It's not youse, it's me
Last week I was driving home from work when I caught a glimpse of my name on a sign. Instead of being a neat little coincidence, it was done deliberately. And what a surprise!
So how did this come about?
Two weeks ago I was commuting home, going east on the PA Turnpike from King of Prussia. Between the Ambler and Willow Grove exits rests Springfield Paper Specialties and its marquee. For those of you familiar with the sign, it’s updated almost weekly with seasonal sports picks, product specials and, my favorite, inspirational quotes. I’ve read the marquee for years since I was a kid in the car traveling with my family after visits to my grandparents’ house in Oreland. Today I’m back and forth on the PA turnpike from Northeast Philadelphia to King of Prussia (yes, that hurts to write) almost everyday.
Well, two weeks ago there was a message I just couldn’t read. It was longer than usual, and I’d tell myself I’d finish where I left off on the next day’s commute. Except, I would forget until I approached the sign again and it was too late.
When the next week began the quote had been removed. Oh well, I thought initially. But then, because I’m equally stubborn and curious, I decided I really did want to know. So, I contacted the first company email address I found and shot off a simple message. Basically: Hi! This is random, but what was last week’s message on the marquee? I read it every week.
The next morning I received a call from a number I didn’t recognize. My phone vibrated a minute later with a voicemail message—from someone at the business!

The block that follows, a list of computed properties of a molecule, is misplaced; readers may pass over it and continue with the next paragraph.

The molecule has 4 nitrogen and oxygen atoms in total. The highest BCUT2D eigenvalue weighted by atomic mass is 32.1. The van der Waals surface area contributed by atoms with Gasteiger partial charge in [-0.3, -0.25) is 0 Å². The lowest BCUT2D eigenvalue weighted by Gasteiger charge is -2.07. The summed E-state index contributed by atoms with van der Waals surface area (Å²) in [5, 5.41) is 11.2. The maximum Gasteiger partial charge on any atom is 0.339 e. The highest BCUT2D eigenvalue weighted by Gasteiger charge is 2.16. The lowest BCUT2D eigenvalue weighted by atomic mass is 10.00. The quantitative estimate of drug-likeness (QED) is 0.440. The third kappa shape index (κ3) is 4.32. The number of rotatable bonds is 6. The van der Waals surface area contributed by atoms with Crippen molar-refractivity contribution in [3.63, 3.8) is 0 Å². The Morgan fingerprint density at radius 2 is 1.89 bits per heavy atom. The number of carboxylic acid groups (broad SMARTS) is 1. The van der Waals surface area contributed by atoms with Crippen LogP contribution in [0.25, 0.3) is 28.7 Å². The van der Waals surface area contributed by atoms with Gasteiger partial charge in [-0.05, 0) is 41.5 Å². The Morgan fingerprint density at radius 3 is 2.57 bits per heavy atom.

I took a break from work and returned the call. I’ll keep it brief, but say I learned about 30 years of posting quotes, and even a wedding proposal.
After 10 minutes on the phone I returned to my desk and told my editor in chief about the call. He responded, “Everyone needs to feel appreciated once in a while.”
Is that what I had done? Shown my appreciation? I got in touch with the company because I’m a word nerd with an obsession to detail. But I really enjoy those messages and read them during the doldrums of my drive. It made me happy I acknowledged the effort, even if I did so inadvertently.
The next day on my drive home I looked up at the sign like usual when I noticed “THANK YOU KATHLEEN” prominently displayed. After making sure I saw that correctly, I told everyone I could and asked for permission to go on the grounds and take a photo.
The quote, by the way, was: “To think too long about the doing becomes its undoing.” It happens to coincide with a recent essay I wrote detailing the delay in getting this very blog started in the first place.
Pay attention and good things will happen. You never know when you might be driving home and see your name in big letters available for the world to see.
Thanks for the reminder, Springfield Paper!
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